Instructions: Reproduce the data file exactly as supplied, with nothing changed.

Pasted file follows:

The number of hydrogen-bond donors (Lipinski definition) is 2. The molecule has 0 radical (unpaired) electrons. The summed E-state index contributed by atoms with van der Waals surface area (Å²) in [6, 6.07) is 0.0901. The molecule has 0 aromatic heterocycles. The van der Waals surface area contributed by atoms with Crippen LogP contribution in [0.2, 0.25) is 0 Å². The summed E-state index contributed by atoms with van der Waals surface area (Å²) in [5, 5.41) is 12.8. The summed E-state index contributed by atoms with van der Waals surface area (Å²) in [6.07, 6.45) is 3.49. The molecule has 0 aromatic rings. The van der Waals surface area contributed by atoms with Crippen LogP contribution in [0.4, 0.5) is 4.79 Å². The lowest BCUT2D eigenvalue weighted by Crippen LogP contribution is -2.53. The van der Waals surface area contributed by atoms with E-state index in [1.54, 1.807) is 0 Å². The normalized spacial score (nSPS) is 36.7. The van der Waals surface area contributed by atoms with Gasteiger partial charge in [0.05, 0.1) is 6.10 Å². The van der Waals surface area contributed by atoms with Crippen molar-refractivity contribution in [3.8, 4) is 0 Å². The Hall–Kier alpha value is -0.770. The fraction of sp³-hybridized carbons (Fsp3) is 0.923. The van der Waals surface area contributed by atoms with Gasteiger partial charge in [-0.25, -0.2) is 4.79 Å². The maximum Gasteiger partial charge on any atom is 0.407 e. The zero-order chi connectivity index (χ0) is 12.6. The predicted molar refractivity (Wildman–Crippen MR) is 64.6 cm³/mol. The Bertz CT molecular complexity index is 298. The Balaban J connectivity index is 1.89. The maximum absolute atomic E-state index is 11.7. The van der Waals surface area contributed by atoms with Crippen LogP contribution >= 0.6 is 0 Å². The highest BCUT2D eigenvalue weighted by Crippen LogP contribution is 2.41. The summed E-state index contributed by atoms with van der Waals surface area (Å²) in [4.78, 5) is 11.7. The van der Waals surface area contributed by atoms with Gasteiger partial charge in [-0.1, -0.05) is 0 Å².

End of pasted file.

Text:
The number of hydrogen-bond donors (Lipinski definition) is 2. The molecule has 0 radical (unpaired) electrons. The summed E-state index contributed by atoms with van der Waals surface area (Å²) in [6, 6.07) is 0.0901. The molecule has 0 aromatic heterocycles. The van der Waals surface area contributed by atoms with Crippen LogP contribution in [0.2, 0.25) is 0 Å². The summed E-state index contributed by atoms with van der Waals surface area (Å²) in [5, 5.41) is 12.8. The summed E-state index contributed by atoms with van der Waals surface area (Å²) in [6.07, 6.45) is 3.49. The molecule has 0 aromatic rings. The van der Waals surface area contributed by atoms with Crippen LogP contribution in [0.4, 0.5) is 4.79 Å². The lowest BCUT2D eigenvalue weighted by Crippen LogP contribution is -2.53. The van der Waals surface area contributed by atoms with E-state index in [1.54, 1.807) is 0 Å². The normalized spacial score (nSPS) is 36.7. The van der Waals surface area contributed by atoms with Gasteiger partial charge in [0.05, 0.1) is 6.10 Å². The van der Waals surface area contributed by atoms with Crippen molar-refractivity contribution in [3.8, 4) is 0 Å². The Hall–Kier alpha value is -0.770. The fraction of sp³-hybridized carbons (Fsp3) is 0.923. The van der Waals surface area contributed by atoms with Gasteiger partial charge in [-0.25, -0.2) is 4.79 Å². The maximum Gasteiger partial charge on any atom is 0.407 e. The zero-order chi connectivity index (χ0) is 12.6. The predicted molar refractivity (Wildman–Crippen MR) is 64.6 cm³/mol. The Bertz CT molecular complexity index is 298. The Balaban J connectivity index is 1.89. The maximum absolute atomic E-state index is 11.7. The van der Waals surface area contributed by atoms with Crippen LogP contribution >= 0.6 is 0 Å². The highest BCUT2D eigenvalue weighted by Crippen LogP contribution is 2.41. The summed E-state index contributed by atoms with van der Waals surface area (Å²) in [4.78, 5) is 11.7. The van der Waals surface area contributed by atoms with Gasteiger partial charge in [-0.1, -0.05) is 0 Å².